While the delignification process is a successful method of production, it is limited to its laboratory and experimental production of a small, and low-thickness material that is unable to meet its practical application requirements.[13] However, at Jiangsu Co-Innovation Center for Efficient Processing and Utilization of Forest Resources in 2018, Xuan Wang and his colleagues developed a new production method of infiltrating a prepolymerized methyl methacrylate (MMA) solution into delignified wood fibers. By utilizing this ground-breaking strategy, large-size transparent wood with any thickness or any measure can be easily made.[13] Yet in spite of this success in the manufacture, challenges still exist with regard to mechanical stability and adjustable optical performance.[11]

3. Properties

Wood is a natural growth material that possesses excellent mechanical properties, including high strength, good durability, high moisture content, and high specific gravity.[12] Wood can be classified in two types of wood, softwood and hardwood. While each type is different—e.g., the longitudinal cells in softwood are shorter in length when compared to hardwood—both types have a similar hierarchical structure, meaning the orientation of the cells is identical in the wood.[12] This unique anisotropic structure, the properties with distinctive values when measured in several directions, allows it to pump ions and water for photosynthesis in the wood.[12] Similarly, in transparent wood composites, removing the lignin and maintaining the cellulose fiber tubes it allows it to become a clear wood that can get soaked in a glue-like epoxy that makes it a robust and transparent material.[14] An excellent raw material with high transmittance and enhanced mechanical properties.

3.1. Mechanical Properties

Transparent wood derives its mechanical properties and performance primarily from its cellulose fiber content and the geometric orientation of the fiber tube cells (radial and tangential) structure, providing the structural base for the design of advanced materials applications.[12]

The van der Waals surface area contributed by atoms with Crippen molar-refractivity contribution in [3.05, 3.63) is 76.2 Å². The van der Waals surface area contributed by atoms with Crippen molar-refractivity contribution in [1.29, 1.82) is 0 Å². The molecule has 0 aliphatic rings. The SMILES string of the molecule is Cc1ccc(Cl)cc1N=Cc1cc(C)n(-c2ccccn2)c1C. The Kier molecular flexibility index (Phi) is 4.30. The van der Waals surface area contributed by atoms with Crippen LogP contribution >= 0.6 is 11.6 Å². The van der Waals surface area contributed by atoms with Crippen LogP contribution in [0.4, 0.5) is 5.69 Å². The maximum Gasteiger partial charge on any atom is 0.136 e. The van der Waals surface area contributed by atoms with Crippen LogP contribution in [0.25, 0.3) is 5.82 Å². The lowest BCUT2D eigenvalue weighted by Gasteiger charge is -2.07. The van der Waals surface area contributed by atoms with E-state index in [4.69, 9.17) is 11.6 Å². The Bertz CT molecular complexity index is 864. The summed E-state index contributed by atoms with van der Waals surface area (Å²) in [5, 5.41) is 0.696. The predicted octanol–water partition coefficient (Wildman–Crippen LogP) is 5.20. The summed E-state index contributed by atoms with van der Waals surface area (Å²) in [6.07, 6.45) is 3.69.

One aspect of the transparent wood mechanical property is the strength of the material. According to Zhu and his colleagues, transparent wood in the longitudinal direction has an elastic modulus of 2.37 GPa and strength of 45.38 MPa (both which are lower than for pure PMMA[15]) and twice as high as those perpendicular to the longitudinal direction, 1.22 GPa and 23.38 MPa respectably.[2] They conclude that longitudinal to transverse properties decreased for transparent wood, which they expected as the presence of the polymer resin suppresses the cavity space.[2] Also, the plastic nature of transparent wood composite provides advantages compare to other brittle materials like glass, meaning it does not shatter upon impact.[14]

3.2. Optical Transmittance and Thermal Conductivity

The transparent wood, tightly packed and perpendicularly aligned cellulose fibers operate as wideband wave-guides with high transmission scattering losses for light. This unique light management capacity results in a light propagation effect.[16] By measuring its optical properties with an integrated sphere, Li and her colleagues found that transparent wood exhibits a high transmittance of 90% (lower than for pure PMMA) and a high optical haze of 95%.[16] As a result, transparent wood as an energy efficient material could be used to decrease the daytime lighting energy usage by efficiently guiding the sunlight into the house while providing uniform and consistent illumination throughout the day.[16]